It’s something all coaches want to see when the most important part of the season arrives.
Each day from the first practice, and each game, they want to see progress and by the end of the year they want to see if the team understands what they have been taught.
Consider the NCAA Tournament the final exam for these college students.
In women’s soccer, it’s a six-part final, and the books are open and the pencils are in hand for part two of that exam at 7 p.m. Friday at Jeffrey Field, when Penn State (18-3) hosts Connecticut (14-4-5).
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It will be the second game of a doubleheader at the Nittany Lions’ home field, with Georgetown (11-4-6) and Virginia Tech (15-5) meeting at 4:30 p.m. The winners meet in the third round at 1 p.m. Sunday.
Coaches, especially those at top college programs, will layer in concept after concept, piece by piece over the course of a season, so by the end they can see their team handle a tougher task than they could when the season kicked off.
“We talk a lot about ‘tipping point,’” Penn State coach Erica Walsh said. “Typically when I see that, it means they understand the concept and now it’s in place. We’re at the point in the season where each game we see another concept go into play that we’ve been harping on that we think, ‘check.’ We can move past that.”
One of those concepts Walsh had wanted to see was her back line move as a unit, instinctively filling in a gap as a teammate stretched out to mark an opponent.
Walsh said she could make a mental check mark for her list on that specific topic in the Nittany Lions’ last game, a 4-1 victory over Buffalo in the first round. The only goal surrendered came on a penalty kick, and the Bulls hardly had a shot on goal or even put much pressure in the final third of the field until just a few minutes were left in the game.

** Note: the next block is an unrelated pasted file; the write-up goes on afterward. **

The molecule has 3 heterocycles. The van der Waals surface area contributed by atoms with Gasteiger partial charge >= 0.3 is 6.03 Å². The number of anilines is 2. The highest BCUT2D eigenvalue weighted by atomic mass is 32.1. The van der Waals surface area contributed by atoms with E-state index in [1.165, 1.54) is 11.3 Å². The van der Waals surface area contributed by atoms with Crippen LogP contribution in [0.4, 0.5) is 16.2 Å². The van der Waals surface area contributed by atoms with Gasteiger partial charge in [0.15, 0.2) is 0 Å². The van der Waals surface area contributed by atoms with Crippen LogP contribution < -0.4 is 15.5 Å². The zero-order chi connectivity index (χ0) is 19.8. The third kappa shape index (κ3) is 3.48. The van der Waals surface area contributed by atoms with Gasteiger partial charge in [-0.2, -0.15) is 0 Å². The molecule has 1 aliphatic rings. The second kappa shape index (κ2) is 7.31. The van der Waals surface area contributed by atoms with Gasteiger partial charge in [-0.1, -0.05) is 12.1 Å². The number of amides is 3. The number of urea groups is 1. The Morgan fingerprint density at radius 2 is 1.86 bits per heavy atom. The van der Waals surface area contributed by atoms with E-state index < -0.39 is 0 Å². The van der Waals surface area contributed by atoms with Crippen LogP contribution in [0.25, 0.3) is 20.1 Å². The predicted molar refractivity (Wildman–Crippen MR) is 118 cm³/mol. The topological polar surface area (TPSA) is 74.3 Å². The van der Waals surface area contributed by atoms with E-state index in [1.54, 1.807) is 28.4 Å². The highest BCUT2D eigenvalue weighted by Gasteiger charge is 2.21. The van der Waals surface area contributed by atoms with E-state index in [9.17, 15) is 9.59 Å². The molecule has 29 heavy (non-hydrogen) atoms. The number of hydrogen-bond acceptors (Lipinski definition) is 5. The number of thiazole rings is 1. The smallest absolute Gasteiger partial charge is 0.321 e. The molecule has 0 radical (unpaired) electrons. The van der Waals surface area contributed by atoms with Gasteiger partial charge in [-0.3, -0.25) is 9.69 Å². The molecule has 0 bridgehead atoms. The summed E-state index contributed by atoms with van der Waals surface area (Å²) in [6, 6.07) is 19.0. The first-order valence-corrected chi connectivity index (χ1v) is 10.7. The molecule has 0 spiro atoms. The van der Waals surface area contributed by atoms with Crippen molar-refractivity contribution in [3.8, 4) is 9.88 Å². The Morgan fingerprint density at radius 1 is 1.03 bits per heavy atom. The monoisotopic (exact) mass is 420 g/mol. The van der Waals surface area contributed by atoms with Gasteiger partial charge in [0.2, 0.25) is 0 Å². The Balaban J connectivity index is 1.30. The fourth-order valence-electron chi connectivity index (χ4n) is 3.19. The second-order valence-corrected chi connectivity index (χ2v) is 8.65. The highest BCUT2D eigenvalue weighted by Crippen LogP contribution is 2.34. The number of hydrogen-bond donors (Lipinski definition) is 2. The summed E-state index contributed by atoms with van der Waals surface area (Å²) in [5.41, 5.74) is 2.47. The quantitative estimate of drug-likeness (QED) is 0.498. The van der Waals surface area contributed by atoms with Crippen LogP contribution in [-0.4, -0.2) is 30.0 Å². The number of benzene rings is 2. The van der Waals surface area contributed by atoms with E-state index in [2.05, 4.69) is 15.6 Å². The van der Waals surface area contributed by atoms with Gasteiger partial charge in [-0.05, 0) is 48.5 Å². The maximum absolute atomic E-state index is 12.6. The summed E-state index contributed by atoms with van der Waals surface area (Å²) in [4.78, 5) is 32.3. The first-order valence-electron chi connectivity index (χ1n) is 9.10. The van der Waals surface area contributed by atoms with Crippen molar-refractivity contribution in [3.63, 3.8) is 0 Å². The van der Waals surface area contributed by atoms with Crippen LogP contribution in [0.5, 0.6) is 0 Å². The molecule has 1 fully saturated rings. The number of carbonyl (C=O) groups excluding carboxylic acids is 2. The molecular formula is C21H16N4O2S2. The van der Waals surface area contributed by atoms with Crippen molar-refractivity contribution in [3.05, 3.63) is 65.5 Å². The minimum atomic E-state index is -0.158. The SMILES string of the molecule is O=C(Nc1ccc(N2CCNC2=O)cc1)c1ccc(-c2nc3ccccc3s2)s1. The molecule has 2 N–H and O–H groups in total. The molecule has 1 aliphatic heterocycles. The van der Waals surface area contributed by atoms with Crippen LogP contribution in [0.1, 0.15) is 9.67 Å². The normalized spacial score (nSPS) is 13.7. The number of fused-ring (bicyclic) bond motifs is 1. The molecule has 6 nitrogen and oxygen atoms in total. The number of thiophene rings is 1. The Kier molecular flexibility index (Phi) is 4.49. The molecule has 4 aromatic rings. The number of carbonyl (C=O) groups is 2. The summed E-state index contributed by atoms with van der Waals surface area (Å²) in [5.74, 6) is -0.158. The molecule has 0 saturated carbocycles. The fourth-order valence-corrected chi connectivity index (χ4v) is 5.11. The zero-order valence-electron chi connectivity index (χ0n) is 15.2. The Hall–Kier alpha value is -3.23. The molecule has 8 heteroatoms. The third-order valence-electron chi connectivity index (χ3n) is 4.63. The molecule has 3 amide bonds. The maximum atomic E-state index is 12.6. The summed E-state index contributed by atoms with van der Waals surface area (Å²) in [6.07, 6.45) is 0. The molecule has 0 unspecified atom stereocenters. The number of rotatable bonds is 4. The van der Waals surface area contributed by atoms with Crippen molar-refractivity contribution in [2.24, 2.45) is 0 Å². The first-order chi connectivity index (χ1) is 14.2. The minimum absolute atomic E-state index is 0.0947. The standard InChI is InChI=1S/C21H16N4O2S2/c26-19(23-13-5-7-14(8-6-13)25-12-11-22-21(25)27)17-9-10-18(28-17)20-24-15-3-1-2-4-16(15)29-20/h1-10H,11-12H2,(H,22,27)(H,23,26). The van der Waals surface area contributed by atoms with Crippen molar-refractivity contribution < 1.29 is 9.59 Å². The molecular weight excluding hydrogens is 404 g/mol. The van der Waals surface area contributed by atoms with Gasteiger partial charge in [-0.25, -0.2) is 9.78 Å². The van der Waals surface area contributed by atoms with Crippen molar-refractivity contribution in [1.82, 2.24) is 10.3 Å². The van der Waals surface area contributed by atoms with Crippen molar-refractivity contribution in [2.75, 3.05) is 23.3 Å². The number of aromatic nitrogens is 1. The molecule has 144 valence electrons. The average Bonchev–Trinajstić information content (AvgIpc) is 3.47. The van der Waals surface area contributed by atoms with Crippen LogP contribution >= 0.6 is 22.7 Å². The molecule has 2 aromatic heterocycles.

“Things are definitely clicking for us, and they’re clicking at a fantastic time,” senior defender Whitney Church said. “This is a perfect time for us to be playing well as a unit and as a team. We could definitely feel it in the game.”
Of course, coaches prefer to have some of the concepts fall into place a little sooner than the NCAA Tournament, but with two freshmen starting in the back, and more toward the front of the formation, there was a lot of course work to cover.
“It’s definitely been a steeper curve,” Walsh said. “It’s at a lower starting point with the young players.”
The movement of the defense was by no means the only question on the final exam.
There were some that got checked off the list much earlier in the season, in areas that are more dominated by juniors and seniors, and others Walsh is still waiting on the answers and have been topics of film discussions this week.
The Nittany Lions hope they pass another portion of the exam Friday, in a rematch of their third game of the season.
However, thanks to all that learning and growth — on both sides — there is only so much that can be learned from that game, which the Nittany Lions won 3-1.
Walsh said UConn is “drastically” different from that meeting, with numerous position changes and a formation change.
It has contributed to a more potent offense, not to mention a defense that has posted six straight shutouts accounting for over 600 straight scoreless minutes for opponents.
“We definitely take stuff from that game,” Church said of the first meeting. “We learn about personalities from that team, stuff like that. We will take as much as we can from that game, but we’ll learn as much as we can from other games to see how much they have changed.”
For these college students, it’s all about how much they can learn, and how much they can use.
“We’ve been out there training since Aug. 5,” Walsh said, “and their attitudes are as good as they’ve been, if not better.”